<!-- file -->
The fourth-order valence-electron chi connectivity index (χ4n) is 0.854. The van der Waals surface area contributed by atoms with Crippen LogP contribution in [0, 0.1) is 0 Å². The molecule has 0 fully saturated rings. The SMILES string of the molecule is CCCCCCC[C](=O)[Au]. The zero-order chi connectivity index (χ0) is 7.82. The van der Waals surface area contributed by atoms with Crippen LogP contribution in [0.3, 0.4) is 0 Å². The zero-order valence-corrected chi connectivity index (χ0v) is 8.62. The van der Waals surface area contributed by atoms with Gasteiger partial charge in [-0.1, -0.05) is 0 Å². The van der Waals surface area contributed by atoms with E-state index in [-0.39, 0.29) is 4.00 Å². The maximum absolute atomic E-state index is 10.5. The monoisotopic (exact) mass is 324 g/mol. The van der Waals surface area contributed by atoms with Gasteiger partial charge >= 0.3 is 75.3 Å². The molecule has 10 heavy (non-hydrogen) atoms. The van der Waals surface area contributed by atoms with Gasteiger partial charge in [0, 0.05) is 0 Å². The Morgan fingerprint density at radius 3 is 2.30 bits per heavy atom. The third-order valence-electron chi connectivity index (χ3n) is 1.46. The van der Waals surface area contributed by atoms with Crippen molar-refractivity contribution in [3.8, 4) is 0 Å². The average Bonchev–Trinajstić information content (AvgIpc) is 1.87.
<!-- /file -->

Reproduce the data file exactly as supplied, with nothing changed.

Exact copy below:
The fourth-order valence-electron chi connectivity index (χ4n) is 0.854. The van der Waals surface area contributed by atoms with Crippen LogP contribution in [0, 0.1) is 0 Å². The molecule has 0 fully saturated rings. The SMILES string of the molecule is CCCCCCC[C](=O)[Au]. The zero-order chi connectivity index (χ0) is 7.82. The van der Waals surface area contributed by atoms with Crippen LogP contribution in [0.3, 0.4) is 0 Å². The zero-order valence-corrected chi connectivity index (χ0v) is 8.62. The van der Waals surface area contributed by atoms with Gasteiger partial charge in [-0.1, -0.05) is 0 Å². The van der Waals surface area contributed by atoms with E-state index in [-0.39, 0.29) is 4.00 Å². The maximum absolute atomic E-state index is 10.5. The monoisotopic (exact) mass is 324 g/mol. The van der Waals surface area contributed by atoms with Gasteiger partial charge >= 0.3 is 75.3 Å². The molecule has 10 heavy (non-hydrogen) atoms. The van der Waals surface area contributed by atoms with Gasteiger partial charge in [0, 0.05) is 0 Å². The Morgan fingerprint density at radius 3 is 2.30 bits per heavy atom. The third-order valence-electron chi connectivity index (χ3n) is 1.46. The van der Waals surface area contributed by atoms with Crippen molar-refractivity contribution in [3.8, 4) is 0 Å². The average Bonchev–Trinajstić information content (AvgIpc) is 1.87.